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Wednesday, August 4, 2021

KSA confirms death of another Saudi from new coronavirus

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Over the past four months, five more people have died from a newly diagnosed respiratory virus that hails from the SARS family, most recently a Saudi national who passed away on Feb. 10, the World Health Organization has said.

To date, the organization said it has been informed of a total of 13 confirmed cases of human infection with the novel coronavirus (NCoV), including seven deaths.

Health officials, however, told Reuters that those cases may simply be the most severe incidents, making it difficult to know the true prevalence of the virus.

The newswire adds that of those known to be infected, four were in Britain; one was in Germany; two were in Jordan and five in Saudi Arabia. At least two of those patients were Qataris who traveled abroad for treatment.

In the most recent fatal case, the patient died after nearly two weeks in a Saudi hospital, KSA’s Ministry of Health said. Last year, two Saudis were among the first to succumb to the previously unknown virus, which was discovered in September and causes fever, coughing and breathing difficulties.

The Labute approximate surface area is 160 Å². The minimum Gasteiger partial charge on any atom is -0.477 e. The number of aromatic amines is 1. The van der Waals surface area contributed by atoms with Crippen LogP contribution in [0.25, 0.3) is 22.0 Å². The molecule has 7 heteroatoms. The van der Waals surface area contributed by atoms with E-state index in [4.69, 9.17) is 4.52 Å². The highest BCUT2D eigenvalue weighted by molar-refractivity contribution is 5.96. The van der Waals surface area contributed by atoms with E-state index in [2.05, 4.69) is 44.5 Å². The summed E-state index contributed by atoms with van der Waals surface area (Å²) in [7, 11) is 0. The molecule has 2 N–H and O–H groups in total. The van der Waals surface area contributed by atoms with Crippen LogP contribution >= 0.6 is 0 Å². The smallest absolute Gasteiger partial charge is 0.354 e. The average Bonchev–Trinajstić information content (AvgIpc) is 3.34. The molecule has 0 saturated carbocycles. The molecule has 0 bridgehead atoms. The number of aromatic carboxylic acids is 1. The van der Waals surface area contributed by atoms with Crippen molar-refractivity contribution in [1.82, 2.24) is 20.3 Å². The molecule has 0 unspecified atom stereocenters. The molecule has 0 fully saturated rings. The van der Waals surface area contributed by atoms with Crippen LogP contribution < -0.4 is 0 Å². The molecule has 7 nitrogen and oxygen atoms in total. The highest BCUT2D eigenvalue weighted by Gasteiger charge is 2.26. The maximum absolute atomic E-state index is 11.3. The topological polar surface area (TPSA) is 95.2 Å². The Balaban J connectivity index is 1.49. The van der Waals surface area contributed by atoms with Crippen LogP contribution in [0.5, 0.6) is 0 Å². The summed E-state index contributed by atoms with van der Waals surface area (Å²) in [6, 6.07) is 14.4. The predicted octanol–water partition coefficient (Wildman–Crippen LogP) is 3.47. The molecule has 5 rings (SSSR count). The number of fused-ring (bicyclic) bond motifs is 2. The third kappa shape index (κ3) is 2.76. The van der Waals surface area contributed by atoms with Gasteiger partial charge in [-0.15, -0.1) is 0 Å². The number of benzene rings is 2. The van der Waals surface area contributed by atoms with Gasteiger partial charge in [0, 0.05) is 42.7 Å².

Transmission questions

Scientists are still working to determine how the virus spreads. Unlike many flu-like diseases, NCoV does not appear to be extremely contagious. SARS, for example, which hails from the same family as the new virus, spread quickly from person to person, killing nearly a 1,000 people in 2003.

But the virus has been found in patients within the same family, indicating that it can be transmitted between humans and discounting the previous theory that the diseases spreads through animals.

In its latest alert, issued Thursday, WHO said it continues to closely monitor the situation, and does not advise countries to conduct any travel restrictions or special screenings.

It adds:

Based on the current situation and available information, WHO encourages all Member States (MS) to continue their surveillance for severe acute respiratory infections (SARI) and to carefully review any unusual patterns.

Testing for the NCoV should be considered in patients with unexplained pneumonias, or in patients with unexplained, severe, progressive or complicated respiratory illness not responding to treatment, particularly in persons traveling from or resident in areas of the world known to be affected.

Thoughts?

Credit: Photo courtesy of Anderson Issues

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